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Charlotta PI Schärfe, Roman Tremmel, Matthias Schwab, Oliver Kohlbacher, and Debora S Marks (2017)

Genetic variation in human drug-related genes

Preprint at arXiv.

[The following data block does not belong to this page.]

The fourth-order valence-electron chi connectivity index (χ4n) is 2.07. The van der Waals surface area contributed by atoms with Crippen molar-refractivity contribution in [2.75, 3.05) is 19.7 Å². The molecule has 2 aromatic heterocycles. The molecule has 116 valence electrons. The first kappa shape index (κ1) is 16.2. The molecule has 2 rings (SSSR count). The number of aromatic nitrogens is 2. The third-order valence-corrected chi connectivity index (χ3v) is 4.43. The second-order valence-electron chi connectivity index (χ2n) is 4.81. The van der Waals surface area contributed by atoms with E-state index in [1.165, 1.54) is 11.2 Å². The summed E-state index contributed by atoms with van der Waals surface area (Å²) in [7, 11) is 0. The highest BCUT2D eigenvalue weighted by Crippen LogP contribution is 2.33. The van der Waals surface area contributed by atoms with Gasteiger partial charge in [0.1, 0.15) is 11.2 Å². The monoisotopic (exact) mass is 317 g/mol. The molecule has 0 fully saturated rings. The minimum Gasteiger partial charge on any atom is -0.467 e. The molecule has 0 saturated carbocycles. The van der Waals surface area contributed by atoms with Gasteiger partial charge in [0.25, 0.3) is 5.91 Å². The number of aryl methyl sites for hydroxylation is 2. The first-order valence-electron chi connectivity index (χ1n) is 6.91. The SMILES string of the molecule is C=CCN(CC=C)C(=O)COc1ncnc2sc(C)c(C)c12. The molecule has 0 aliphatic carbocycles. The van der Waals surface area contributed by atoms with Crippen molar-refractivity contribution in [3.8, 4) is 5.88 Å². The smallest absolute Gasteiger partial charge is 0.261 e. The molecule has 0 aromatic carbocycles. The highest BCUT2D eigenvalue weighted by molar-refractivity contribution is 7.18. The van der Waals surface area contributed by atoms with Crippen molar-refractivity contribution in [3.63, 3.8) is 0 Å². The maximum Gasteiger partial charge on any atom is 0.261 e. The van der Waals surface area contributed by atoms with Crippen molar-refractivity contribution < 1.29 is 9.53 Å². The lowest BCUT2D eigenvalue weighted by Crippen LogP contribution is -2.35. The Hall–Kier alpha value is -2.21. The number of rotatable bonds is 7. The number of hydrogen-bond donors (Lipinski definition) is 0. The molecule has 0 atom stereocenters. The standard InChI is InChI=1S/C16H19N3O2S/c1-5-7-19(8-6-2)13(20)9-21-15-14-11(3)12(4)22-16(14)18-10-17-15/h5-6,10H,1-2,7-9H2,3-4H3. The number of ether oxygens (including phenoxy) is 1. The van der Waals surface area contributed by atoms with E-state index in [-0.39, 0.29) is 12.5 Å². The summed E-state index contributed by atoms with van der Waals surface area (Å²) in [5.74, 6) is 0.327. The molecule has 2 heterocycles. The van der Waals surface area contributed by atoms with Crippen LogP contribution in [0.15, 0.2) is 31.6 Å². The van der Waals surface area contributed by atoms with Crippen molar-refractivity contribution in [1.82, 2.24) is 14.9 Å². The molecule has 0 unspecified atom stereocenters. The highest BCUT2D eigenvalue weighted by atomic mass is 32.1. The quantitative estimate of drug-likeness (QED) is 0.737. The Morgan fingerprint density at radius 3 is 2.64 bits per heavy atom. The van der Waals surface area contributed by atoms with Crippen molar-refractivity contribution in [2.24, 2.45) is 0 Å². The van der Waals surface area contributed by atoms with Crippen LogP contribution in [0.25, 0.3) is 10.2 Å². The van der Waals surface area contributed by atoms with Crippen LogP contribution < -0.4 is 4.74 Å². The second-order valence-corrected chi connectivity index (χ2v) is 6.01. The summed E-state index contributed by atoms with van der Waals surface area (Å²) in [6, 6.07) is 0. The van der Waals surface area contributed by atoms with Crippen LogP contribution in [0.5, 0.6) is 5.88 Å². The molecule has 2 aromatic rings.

Variability in drug efficacy and adverse effects are observed in clinical practice. While the extent of genetic variability in classical pharmacokinetic genes is rather well understood, the role of genetic variation in drug targets is typically less studied. Based on 60,706 human exomes from the ExAC dataset, we performed an in-depth computational analysis of the prevalence of functional-variants in in 806 drug-related genes, including 628 known drug targets. We find that most genetic variants in these genes are very rare (f < 0.1%) and thus likely not observed in clinical trials. Overall, however, four in five patients are likely to carry a functional-variant in a target for commonly prescribed drugs and many of these might alter drug efficacy. We further computed the likelihood of 1,236 FDA approved drugs to be affected by functional-variants in their targets and show that the patient-risk varies for many drugs with respect to geographic ancestry. A focused analysis of oncological drug targets indicates that the probability of a patient carrying germline variants in oncological drug targets is with 44% high enough to suggest that not only somatic alterations, but also germline variants carried over into the tumor genome should be included in therapeutic decision-making.
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